When he heard the knock at the door, my hostel room-mate Ravi Nair sprang to his feet. He was sure it was Nandu, with whom he had an old score to settle. A streak of vengeance spread across Ravi's countenance as he lit a cigarette and drew a lungful of smoke.
Then he opened the door abruptly and spewed a thick cloud of smoke into the face of his quarry. As the pall of smoke began to lift, there emerged a familiar face. It was not Nandu but Ravi's father who stood at the door, fuming with rage. That was the last time Ravi smoked.
Or so I thought until I paid him a surprise call at his office a couple of decades later. I asked the receptionist where I could find Ravi. " Walk straight and look around, " said the lady at the desk. " From amongst a row of glass cabins in the hall, the smoky one that appears to be on fire is Mr Nair's." Then she added with a wink, " Rest assured that there is no smoke without Nair."
The visibility in the cabin was down to three feet and I wished I had a fog-lamp. Then the draught burrowed a hole in the haze and Ravi peeped from behind the clouds with a sunny smile. After a bout of mutual back-slapping and catching up on news, I pulled him up for not wising up to the hazards of his vice.
" The only hazard I faced was burning my moustache when I lit a cigarette." said Ravi mockingly. " So I shaved it off. Besides, the lone smoking related death in our family in recent times was that of my uncle. He was crossing the road to buy cigarettes when he was run over by a speeding truck."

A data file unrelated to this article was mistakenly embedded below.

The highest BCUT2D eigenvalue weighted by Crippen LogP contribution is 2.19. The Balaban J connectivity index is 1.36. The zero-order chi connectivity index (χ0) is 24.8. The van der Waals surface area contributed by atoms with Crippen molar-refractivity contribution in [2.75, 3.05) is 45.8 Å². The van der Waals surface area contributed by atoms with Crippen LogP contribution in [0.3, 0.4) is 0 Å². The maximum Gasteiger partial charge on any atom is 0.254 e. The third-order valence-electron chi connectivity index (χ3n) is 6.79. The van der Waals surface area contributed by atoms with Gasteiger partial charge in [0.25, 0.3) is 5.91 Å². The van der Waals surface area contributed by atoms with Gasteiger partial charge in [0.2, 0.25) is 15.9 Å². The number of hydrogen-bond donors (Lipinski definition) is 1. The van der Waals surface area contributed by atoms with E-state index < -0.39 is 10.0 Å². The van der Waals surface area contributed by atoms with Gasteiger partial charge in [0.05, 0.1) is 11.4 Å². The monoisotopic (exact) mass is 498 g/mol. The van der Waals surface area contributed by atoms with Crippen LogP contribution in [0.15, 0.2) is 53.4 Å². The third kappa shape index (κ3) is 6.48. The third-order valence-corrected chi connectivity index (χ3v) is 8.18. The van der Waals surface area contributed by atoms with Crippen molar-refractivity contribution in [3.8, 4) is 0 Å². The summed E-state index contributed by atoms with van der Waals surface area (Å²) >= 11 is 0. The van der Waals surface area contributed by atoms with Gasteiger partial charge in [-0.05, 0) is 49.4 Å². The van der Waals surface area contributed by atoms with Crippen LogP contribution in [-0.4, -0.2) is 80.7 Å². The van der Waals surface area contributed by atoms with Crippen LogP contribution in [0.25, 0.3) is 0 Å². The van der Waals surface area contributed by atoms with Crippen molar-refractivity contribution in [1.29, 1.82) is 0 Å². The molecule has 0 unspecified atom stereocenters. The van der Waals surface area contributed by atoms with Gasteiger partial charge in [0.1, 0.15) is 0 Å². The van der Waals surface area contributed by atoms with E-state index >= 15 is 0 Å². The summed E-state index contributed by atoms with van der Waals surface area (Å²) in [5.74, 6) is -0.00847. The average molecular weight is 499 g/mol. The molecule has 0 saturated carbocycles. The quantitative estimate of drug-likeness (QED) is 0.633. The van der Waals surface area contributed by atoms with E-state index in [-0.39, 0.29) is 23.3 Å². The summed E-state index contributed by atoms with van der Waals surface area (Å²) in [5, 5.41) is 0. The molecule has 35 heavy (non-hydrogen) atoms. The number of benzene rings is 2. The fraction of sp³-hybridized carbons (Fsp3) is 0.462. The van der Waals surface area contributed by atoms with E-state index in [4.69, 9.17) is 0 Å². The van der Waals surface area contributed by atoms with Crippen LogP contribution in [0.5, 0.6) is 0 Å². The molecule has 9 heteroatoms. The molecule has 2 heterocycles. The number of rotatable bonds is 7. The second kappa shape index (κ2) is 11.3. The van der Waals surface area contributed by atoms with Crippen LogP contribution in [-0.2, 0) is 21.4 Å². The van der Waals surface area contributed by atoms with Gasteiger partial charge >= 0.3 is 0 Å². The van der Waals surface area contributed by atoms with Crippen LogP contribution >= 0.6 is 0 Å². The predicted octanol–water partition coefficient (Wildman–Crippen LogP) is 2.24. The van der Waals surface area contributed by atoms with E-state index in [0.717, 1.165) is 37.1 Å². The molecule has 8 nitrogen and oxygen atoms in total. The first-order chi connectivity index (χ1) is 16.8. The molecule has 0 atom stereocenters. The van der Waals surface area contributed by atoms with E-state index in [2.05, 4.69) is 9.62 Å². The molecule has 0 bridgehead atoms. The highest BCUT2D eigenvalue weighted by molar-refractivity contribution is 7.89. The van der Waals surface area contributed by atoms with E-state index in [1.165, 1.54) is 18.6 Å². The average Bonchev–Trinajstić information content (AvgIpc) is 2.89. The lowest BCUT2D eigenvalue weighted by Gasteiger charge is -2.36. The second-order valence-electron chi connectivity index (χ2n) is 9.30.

" But you may be right in a way," conceded Ravi as an after thought. " I heard of a firebrand anti-smoking lobbyist who went around snatching lighted cigarettes from smokers' lips and stubbing them out with his bare feet. The result? He died of cancer of the foot!"
" But the smokescreen of your nutty argument can't hide the harm you cause to passive smokers." I objected. " The only passive smokers here are my files, " Ravi shot back. " Look at them. They are well preserved because of daily fumigation."
" Let me confess, " declared Ravi with finality. " The truth is I can't kick the habit. Unless, of course, decreed by a Government Statute, cigarette companies are ordered to mix either asbestos with tobacco to make cigarettes fire-proof, or with gunpowder which will make them explode on lighting."
I realised that I was at the 'fag-end' of my conversation, as all my efforts to convince Ravi went up in smoke. As a Parting shot I said, " Well, some day I will insert a tube into your windpipe and connect its free end to a chimney stalk fixed on top of your head. Then I will fit a smoke alarm at the outlet so that each time you exhale the smoke, passive smokers an run for cover."
With that, I vanished in a puff of smoke!
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